The status of sustainability within organizations is the focus of this third post of our special series on the key challenges preventing tourism businesses and destinations from becoming more sustainable.
In our interviews with tourism and sustainability professionals we often include a question about which they consider the main challenges regarding tourism sustainability. Among the many (and very diverse) answers so far, we’ve identified 10 themes and areas of concern. Low status of sustainability within organizations is one of them.
Below a few extracts and answers from our interviews, to offer you a snapshot of expert views on the topic. In some cases we have added the questions for better understanding (we usually adapt questions to the specific context of the person we interview). In any case, we strongly recommend you to read the full versions of the interviews. Sustainability challenges in tourism are very location-specific, and as such best understood in context.
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Sustainable tourism challenge #3: status of sustainability within organization
D’Arcy Dornan, Brazil:
“While sustainability is more and more aligned with the strategic management of an organization/destination, it still does not receive priority status. To a certain degree, we still rely on the early adopters, those who have already understood and embraced sustainability. Others have been more hesitant but are now joining in as they see the mutual socioeconomic and environmental benefits. The remaining businesses and destinations will likely have to be persuaded via policy and regulatory frameworks that make sustainability mandatory.”
Stewart Moore, Australia:
As management consultant, which sustainability issues do your clients struggle with most?
“The need to incorporate sustainability as a central part of brand and corporate strategy. Sustainability is about what you do, it is not a label or a stamp. If the GM/CEO does not have sustainability as a key KPI in their PD then the company is not serious about delivering real outcomes. Talk is cheap!”
Madeline Svelti-Diaz, Mexico:
Which areas at your hotel are the most difficult to gear towards sustainability?
“The most difficult are the senior executives and management, mostly because the people who are part of these areas have so many responsibilities, which lead them to leave the social responsibility and environmental protection aside. This is why we must insist and make them understand the importance of sustainable practices and at the end they always come and enjoy the process as anyone.”
Vicente Ferreyra Acosta, Mexico:
What is the greatest challenge in working for an international NGO like WWF?
“I think the greatest challenge is integrating a tourism agenda into the objectives and guidelines of the organization. With a presence in more than 100 countries, global challenges like climate change, unsustainable fisheries, resource consumption, illegal hunting, deforestation, among others, get the attention of organizations like WWF.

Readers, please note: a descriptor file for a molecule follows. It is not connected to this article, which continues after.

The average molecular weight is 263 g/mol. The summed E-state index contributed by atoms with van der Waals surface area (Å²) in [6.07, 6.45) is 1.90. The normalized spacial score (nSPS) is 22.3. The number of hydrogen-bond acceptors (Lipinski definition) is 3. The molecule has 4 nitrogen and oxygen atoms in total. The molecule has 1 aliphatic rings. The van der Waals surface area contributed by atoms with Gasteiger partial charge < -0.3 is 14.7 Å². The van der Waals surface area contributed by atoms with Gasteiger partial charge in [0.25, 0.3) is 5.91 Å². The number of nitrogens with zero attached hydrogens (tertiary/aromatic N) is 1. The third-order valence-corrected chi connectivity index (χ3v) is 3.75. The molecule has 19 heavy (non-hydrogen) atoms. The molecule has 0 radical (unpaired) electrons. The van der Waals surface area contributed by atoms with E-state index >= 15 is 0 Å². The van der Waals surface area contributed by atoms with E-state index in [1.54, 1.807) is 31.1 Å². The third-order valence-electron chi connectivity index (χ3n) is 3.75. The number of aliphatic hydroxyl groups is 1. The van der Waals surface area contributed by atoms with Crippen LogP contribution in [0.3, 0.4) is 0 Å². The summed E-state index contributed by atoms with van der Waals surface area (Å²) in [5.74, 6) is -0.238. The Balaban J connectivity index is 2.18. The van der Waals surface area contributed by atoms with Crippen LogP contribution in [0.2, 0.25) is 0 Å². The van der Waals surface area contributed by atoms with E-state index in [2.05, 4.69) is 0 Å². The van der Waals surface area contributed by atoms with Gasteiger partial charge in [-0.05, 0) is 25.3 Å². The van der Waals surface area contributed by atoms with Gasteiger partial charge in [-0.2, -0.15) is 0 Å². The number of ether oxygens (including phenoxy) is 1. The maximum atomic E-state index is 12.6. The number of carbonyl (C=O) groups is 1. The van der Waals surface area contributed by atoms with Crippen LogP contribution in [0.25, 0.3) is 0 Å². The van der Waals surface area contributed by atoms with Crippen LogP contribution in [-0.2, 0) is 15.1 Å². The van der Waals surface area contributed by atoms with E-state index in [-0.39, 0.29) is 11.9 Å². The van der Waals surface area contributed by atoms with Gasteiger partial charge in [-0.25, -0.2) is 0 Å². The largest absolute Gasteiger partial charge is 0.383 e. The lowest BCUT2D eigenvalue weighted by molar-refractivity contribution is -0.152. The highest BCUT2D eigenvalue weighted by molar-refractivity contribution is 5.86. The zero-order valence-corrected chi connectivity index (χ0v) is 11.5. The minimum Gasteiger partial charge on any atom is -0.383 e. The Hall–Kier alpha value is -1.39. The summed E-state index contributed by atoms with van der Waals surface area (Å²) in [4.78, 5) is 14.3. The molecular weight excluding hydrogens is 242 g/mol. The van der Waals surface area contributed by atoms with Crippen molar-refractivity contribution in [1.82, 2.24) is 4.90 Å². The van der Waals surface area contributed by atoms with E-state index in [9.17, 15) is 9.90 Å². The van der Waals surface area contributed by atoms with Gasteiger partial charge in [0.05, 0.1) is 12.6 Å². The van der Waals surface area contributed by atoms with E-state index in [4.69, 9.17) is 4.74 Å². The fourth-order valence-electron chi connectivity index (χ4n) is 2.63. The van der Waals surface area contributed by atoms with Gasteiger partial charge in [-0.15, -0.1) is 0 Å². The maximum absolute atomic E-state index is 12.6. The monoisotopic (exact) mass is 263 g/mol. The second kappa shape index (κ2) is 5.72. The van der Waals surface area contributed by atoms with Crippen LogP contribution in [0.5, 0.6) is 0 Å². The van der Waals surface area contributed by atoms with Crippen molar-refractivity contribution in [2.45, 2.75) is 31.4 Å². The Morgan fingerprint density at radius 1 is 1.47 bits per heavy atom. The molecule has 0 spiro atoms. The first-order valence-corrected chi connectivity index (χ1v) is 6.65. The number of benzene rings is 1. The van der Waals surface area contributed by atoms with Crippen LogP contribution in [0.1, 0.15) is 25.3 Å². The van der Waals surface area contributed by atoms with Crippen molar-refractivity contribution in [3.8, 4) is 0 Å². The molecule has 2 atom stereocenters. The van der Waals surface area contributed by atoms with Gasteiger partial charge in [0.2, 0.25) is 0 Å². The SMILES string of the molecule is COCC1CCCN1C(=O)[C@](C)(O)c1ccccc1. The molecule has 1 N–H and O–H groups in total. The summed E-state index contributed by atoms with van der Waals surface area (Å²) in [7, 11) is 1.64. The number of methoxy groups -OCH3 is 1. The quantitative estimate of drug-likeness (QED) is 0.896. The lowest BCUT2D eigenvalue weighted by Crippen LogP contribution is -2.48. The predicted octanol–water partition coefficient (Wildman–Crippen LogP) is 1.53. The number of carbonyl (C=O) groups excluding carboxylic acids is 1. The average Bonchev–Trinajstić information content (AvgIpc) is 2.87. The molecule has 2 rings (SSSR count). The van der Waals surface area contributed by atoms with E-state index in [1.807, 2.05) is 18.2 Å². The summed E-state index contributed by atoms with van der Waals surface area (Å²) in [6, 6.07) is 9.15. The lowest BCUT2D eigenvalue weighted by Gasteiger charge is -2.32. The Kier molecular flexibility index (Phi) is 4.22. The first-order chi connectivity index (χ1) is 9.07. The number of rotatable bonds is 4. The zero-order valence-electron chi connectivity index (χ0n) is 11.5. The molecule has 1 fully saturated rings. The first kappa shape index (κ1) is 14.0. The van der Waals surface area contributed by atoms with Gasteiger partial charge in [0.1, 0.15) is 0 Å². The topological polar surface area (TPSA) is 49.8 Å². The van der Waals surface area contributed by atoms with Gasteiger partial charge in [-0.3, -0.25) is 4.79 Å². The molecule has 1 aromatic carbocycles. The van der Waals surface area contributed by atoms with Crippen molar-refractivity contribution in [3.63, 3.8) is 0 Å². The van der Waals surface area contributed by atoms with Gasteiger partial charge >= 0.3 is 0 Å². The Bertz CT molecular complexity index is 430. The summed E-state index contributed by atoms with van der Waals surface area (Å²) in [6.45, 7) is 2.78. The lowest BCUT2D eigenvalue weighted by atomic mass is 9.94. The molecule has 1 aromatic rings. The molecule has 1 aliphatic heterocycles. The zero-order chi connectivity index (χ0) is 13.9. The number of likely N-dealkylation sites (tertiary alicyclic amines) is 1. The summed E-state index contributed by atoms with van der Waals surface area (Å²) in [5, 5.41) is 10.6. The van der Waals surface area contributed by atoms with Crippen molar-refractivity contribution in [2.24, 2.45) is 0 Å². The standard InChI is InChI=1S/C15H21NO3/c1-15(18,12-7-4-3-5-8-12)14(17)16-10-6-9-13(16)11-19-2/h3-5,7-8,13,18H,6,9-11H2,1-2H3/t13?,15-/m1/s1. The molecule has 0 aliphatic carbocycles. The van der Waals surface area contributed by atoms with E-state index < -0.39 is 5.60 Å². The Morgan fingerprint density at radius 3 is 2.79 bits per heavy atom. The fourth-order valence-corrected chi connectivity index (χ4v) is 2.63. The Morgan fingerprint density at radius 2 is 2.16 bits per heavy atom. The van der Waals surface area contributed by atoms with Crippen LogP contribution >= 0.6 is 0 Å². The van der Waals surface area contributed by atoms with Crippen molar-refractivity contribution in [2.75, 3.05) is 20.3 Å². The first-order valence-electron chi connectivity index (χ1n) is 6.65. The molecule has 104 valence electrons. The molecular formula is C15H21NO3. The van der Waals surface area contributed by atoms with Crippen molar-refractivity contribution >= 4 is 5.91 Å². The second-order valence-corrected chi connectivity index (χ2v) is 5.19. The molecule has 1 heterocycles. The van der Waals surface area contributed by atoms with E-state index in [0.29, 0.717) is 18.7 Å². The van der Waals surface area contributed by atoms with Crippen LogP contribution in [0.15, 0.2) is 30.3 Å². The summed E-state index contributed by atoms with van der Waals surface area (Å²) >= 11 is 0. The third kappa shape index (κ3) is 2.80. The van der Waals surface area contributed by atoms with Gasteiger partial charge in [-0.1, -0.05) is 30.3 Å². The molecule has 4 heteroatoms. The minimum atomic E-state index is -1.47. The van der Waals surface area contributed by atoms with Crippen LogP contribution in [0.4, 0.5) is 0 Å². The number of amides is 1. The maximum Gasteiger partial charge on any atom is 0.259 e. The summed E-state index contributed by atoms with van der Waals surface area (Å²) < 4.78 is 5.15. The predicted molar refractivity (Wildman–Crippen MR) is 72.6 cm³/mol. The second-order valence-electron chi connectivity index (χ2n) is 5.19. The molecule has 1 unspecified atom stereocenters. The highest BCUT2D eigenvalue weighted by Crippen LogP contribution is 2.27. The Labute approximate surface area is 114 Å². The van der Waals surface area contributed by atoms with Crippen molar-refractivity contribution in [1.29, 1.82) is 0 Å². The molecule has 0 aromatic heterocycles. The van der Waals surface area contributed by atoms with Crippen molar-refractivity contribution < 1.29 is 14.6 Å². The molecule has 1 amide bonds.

And tourism, being an important economic sector, is not really integrated as a priority into the policy of the organization. Documenting the importance of working in this activity is vital in achieving support from the organization in advancing the search for sustainability in tourism.”
The low status which sustainability issues still have in some tourism organizations and businesses might surprise, but from what we hear this is changing rapidly. For example, Antonia del Toro in her interview told us how the hotel chain she works for has only a few years ago made the switch from considering sustainability a CSR [corporate social responsibility] topic, to now fully embracing it as business goal and strategic advantage.
More and more tourism brands now engage with sustainability as an opportunity to enhance their reputation and grow or maintain competitive advantage. The business case for sustainability is emerging as alternative to philanthropic activities aimed at supporting local communities and preserving the natural environment in a less strategic manner. And with destination overcrowding and “overtourism” on the rise, pressure for this change to happen, faster, will continue to grow.
Making the business case for sustainability is the topic of our next post (#4) of our series on the key challenges preventing tourism businesses and destinations from becoming more sustainable.
Articles on sustainable tourism challenges published so far:
- Sustainability Challenges in Tourism Explained: #7 Lack of Regulation and Policy Enforcement
- Sustainability Challenges in Tourism Explained: #6 Unrealistic Expectations
- Sustainability Challenges in Tourism Explained: #5 Marketing and Lack of Customer Demand
Please note that the information and views set out in this article are those of the authors (interviewees) and do not necessarily reflect the official opinion of the organizations they work for.
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